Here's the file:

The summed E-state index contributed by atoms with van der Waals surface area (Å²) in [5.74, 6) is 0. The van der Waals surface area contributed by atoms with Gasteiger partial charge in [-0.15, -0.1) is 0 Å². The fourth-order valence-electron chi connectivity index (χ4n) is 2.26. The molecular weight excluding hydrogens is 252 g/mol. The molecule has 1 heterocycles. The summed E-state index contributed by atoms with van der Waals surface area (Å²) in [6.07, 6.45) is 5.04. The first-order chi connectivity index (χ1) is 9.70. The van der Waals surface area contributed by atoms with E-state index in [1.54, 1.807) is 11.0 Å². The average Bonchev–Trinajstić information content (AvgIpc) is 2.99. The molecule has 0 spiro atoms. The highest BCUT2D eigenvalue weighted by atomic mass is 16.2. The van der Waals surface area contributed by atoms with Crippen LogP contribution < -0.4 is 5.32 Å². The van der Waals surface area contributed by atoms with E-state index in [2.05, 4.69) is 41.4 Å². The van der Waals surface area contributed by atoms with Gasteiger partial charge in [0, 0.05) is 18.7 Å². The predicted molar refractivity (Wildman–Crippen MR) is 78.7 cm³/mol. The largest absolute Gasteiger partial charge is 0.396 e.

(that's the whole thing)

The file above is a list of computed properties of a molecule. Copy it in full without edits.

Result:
The summed E-state index contributed by atoms with van der Waals surface area (Å²) in [5.74, 6) is 0. The van der Waals surface area contributed by atoms with Gasteiger partial charge in [-0.15, -0.1) is 0 Å². The fourth-order valence-electron chi connectivity index (χ4n) is 2.26. The molecular weight excluding hydrogens is 252 g/mol. The molecule has 1 heterocycles. The summed E-state index contributed by atoms with van der Waals surface area (Å²) in [6.07, 6.45) is 5.04. The first-order chi connectivity index (χ1) is 9.70. The van der Waals surface area contributed by atoms with E-state index in [1.54, 1.807) is 11.0 Å². The average Bonchev–Trinajstić information content (AvgIpc) is 2.99. The molecule has 0 spiro atoms. The highest BCUT2D eigenvalue weighted by atomic mass is 16.2. The van der Waals surface area contributed by atoms with Crippen LogP contribution < -0.4 is 5.32 Å². The van der Waals surface area contributed by atoms with E-state index in [2.05, 4.69) is 41.4 Å². The van der Waals surface area contributed by atoms with Gasteiger partial charge in [0, 0.05) is 18.7 Å². The predicted molar refractivity (Wildman–Crippen MR) is 78.7 cm³/mol. The largest absolute Gasteiger partial charge is 0.396 e.